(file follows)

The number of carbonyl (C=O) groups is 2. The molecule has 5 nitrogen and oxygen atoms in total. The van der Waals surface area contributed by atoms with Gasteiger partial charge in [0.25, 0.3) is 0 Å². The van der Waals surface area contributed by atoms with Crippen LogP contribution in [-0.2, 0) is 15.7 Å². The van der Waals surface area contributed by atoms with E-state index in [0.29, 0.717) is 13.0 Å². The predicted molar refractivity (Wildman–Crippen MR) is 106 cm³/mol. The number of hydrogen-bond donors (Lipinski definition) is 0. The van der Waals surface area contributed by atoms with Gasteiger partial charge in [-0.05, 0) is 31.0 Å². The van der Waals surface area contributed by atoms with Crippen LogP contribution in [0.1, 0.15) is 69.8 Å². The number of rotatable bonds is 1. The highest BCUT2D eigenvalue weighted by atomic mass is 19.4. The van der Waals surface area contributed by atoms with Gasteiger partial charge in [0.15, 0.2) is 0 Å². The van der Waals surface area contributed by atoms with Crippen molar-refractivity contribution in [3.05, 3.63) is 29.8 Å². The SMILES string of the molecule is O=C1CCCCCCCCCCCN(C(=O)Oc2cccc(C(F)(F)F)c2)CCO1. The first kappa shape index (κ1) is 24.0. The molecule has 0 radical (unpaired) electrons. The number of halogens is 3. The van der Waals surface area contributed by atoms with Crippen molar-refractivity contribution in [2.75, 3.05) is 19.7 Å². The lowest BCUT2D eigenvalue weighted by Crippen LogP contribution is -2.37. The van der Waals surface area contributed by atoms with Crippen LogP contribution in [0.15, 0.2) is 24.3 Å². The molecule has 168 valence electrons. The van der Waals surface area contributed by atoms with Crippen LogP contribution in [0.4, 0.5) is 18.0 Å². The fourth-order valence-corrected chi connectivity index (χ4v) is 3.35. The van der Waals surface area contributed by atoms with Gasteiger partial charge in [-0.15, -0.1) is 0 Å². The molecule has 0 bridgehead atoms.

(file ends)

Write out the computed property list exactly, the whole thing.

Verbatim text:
The number of carbonyl (C=O) groups is 2. The molecule has 5 nitrogen and oxygen atoms in total. The van der Waals surface area contributed by atoms with Gasteiger partial charge in [0.25, 0.3) is 0 Å². The van der Waals surface area contributed by atoms with Crippen LogP contribution in [-0.2, 0) is 15.7 Å². The van der Waals surface area contributed by atoms with E-state index in [0.29, 0.717) is 13.0 Å². The predicted molar refractivity (Wildman–Crippen MR) is 106 cm³/mol. The number of hydrogen-bond donors (Lipinski definition) is 0. The van der Waals surface area contributed by atoms with Gasteiger partial charge in [-0.05, 0) is 31.0 Å². The van der Waals surface area contributed by atoms with Crippen LogP contribution in [0.1, 0.15) is 69.8 Å². The number of rotatable bonds is 1. The highest BCUT2D eigenvalue weighted by atomic mass is 19.4. The van der Waals surface area contributed by atoms with Gasteiger partial charge in [0.15, 0.2) is 0 Å². The van der Waals surface area contributed by atoms with Crippen molar-refractivity contribution in [3.05, 3.63) is 29.8 Å². The SMILES string of the molecule is O=C1CCCCCCCCCCCN(C(=O)Oc2cccc(C(F)(F)F)c2)CCO1. The first kappa shape index (κ1) is 24.0. The molecule has 0 radical (unpaired) electrons. The number of halogens is 3. The van der Waals surface area contributed by atoms with Crippen molar-refractivity contribution in [2.75, 3.05) is 19.7 Å². The lowest BCUT2D eigenvalue weighted by Crippen LogP contribution is -2.37. The van der Waals surface area contributed by atoms with Crippen LogP contribution in [0.15, 0.2) is 24.3 Å². The molecule has 168 valence electrons. The van der Waals surface area contributed by atoms with Crippen LogP contribution in [0.4, 0.5) is 18.0 Å². The fourth-order valence-corrected chi connectivity index (χ4v) is 3.35. The van der Waals surface area contributed by atoms with Gasteiger partial charge in [-0.15, -0.1) is 0 Å². The molecule has 0 bridgehead atoms.